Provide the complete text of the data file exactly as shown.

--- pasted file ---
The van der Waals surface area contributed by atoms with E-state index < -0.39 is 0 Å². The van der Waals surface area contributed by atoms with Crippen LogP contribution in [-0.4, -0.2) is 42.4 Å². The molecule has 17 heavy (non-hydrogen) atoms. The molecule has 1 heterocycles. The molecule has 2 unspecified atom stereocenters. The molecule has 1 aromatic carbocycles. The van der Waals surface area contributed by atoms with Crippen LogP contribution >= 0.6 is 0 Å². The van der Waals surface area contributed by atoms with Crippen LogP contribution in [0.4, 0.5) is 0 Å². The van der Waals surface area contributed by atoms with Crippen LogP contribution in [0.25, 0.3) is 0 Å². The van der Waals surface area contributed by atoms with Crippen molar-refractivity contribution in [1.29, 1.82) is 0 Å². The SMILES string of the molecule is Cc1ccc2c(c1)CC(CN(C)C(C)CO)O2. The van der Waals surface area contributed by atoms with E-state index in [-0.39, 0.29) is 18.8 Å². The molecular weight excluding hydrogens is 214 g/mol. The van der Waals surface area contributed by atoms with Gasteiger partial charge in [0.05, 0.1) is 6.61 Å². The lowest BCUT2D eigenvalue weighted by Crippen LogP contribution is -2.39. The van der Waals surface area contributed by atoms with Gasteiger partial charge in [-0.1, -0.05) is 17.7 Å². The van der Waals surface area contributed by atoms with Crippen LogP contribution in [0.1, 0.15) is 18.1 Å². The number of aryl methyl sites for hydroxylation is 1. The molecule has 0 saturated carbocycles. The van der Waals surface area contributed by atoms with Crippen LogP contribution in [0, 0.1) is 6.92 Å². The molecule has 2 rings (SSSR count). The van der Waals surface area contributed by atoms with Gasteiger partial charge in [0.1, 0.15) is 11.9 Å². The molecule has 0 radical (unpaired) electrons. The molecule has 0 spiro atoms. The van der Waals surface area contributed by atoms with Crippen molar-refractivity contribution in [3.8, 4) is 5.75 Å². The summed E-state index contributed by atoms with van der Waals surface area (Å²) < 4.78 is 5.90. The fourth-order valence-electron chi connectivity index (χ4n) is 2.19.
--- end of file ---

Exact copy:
The van der Waals surface area contributed by atoms with E-state index < -0.39 is 0 Å². The van der Waals surface area contributed by atoms with Crippen LogP contribution in [-0.4, -0.2) is 42.4 Å². The molecule has 17 heavy (non-hydrogen) atoms. The molecule has 1 heterocycles. The molecule has 2 unspecified atom stereocenters. The molecule has 1 aromatic carbocycles. The van der Waals surface area contributed by atoms with Crippen LogP contribution >= 0.6 is 0 Å². The van der Waals surface area contributed by atoms with Crippen LogP contribution in [0.4, 0.5) is 0 Å². The van der Waals surface area contributed by atoms with Crippen LogP contribution in [0.25, 0.3) is 0 Å². The van der Waals surface area contributed by atoms with Crippen molar-refractivity contribution in [1.29, 1.82) is 0 Å². The SMILES string of the molecule is Cc1ccc2c(c1)CC(CN(C)C(C)CO)O2. The van der Waals surface area contributed by atoms with E-state index in [-0.39, 0.29) is 18.8 Å². The molecular weight excluding hydrogens is 214 g/mol. The van der Waals surface area contributed by atoms with Gasteiger partial charge in [0.05, 0.1) is 6.61 Å². The lowest BCUT2D eigenvalue weighted by Crippen LogP contribution is -2.39. The van der Waals surface area contributed by atoms with Gasteiger partial charge in [-0.1, -0.05) is 17.7 Å². The van der Waals surface area contributed by atoms with Crippen LogP contribution in [0.1, 0.15) is 18.1 Å². The number of aryl methyl sites for hydroxylation is 1. The molecule has 0 saturated carbocycles. The van der Waals surface area contributed by atoms with Crippen LogP contribution in [0, 0.1) is 6.92 Å². The molecule has 2 rings (SSSR count). The van der Waals surface area contributed by atoms with Gasteiger partial charge in [0.1, 0.15) is 11.9 Å². The molecule has 0 radical (unpaired) electrons. The molecule has 0 spiro atoms. The van der Waals surface area contributed by atoms with Crippen molar-refractivity contribution in [3.8, 4) is 5.75 Å². The summed E-state index contributed by atoms with van der Waals surface area (Å²) < 4.78 is 5.90. The fourth-order valence-electron chi connectivity index (χ4n) is 2.19.